Search giant Google said it is quintupling the top bounty it will pay for information on security holes in its products to $20,000.
In a post on the company’s Online Security Blog, Google said it was updating its rewards and rules for the bounty program, which is celebrating its first anniversary. In addition to a top prize of $20,000 for vulnerabilities that allow code to be executed on product systems, Google said it would pay $10,000 for SQL injection and equivalent vulnerabilities in its services and for certain vulnerabilities that leak information or allow attackers to bypass authentication or authorization features.
The new rewards represent a big jump from the previous top reward of $3,133.70, which the company announced in July, 2011 and is among the top prizes for product vulnerabilities offered by any software maker. The company said that it will continue to pay the $3,133.7 bounty for certain types of cross site scripting, cross site request forgery and other “high impact” flaws in “highly sensitive applications.” (The unusual figure is a numeric representation of “eleet” – hacker slang for “elite.”)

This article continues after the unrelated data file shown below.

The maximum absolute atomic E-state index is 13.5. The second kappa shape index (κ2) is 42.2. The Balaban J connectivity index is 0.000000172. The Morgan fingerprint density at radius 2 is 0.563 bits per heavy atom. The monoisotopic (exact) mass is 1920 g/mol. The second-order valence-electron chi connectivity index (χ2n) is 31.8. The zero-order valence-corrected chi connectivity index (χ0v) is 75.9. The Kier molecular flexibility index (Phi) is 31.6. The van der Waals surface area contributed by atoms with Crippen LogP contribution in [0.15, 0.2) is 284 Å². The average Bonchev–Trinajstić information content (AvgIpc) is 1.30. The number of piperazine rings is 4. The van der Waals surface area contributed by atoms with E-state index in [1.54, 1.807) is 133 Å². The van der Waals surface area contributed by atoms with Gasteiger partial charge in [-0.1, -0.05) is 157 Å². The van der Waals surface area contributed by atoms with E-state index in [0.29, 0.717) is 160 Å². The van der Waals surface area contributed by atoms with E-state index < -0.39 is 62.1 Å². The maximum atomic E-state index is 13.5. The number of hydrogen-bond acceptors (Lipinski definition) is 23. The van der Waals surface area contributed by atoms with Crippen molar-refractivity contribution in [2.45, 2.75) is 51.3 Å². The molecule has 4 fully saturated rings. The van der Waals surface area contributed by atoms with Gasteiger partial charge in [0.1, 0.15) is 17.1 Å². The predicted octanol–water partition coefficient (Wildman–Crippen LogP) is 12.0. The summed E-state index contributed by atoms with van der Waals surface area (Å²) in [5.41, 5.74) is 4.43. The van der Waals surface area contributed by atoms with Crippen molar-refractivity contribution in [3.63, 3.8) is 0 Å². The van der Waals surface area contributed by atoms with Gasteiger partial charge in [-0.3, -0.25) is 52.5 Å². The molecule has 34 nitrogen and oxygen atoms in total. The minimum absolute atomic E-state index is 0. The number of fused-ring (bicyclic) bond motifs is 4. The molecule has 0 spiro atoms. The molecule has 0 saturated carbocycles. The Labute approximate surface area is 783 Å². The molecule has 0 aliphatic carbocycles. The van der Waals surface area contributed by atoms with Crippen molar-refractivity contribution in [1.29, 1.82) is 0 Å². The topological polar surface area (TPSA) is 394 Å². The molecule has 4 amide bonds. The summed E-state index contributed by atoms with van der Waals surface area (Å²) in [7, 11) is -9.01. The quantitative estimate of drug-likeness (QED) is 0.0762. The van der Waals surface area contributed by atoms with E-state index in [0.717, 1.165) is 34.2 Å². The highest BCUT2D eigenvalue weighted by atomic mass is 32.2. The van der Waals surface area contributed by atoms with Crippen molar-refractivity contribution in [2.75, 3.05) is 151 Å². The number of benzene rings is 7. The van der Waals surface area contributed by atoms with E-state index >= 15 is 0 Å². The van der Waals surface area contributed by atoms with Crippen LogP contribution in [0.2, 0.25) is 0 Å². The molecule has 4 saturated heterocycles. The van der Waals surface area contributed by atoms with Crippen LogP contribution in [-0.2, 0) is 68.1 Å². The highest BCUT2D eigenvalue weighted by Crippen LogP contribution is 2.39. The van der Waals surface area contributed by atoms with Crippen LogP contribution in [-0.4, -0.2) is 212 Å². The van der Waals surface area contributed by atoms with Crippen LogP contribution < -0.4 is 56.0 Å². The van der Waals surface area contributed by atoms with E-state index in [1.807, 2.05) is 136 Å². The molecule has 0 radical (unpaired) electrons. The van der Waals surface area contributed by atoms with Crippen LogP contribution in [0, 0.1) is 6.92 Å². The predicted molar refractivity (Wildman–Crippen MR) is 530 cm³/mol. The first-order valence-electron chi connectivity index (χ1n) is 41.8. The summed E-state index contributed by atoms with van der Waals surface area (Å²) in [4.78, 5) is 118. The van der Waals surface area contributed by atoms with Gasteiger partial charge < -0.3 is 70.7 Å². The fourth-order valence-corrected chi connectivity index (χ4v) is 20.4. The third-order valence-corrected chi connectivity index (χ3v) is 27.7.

In a post, researchers Michal Zalewski and Adam Mein called the bounty program a success. Google has received 780 qualifying vulnerability reports and paid around $460,000 in bounties to around 200 individuals.
The company said it would also begin distinguishing between the prices paid for vulnerabilities in high risk applications – such as Google Wallet – and those in lower risk applications and products from what it terms “non integrated acquisitions.”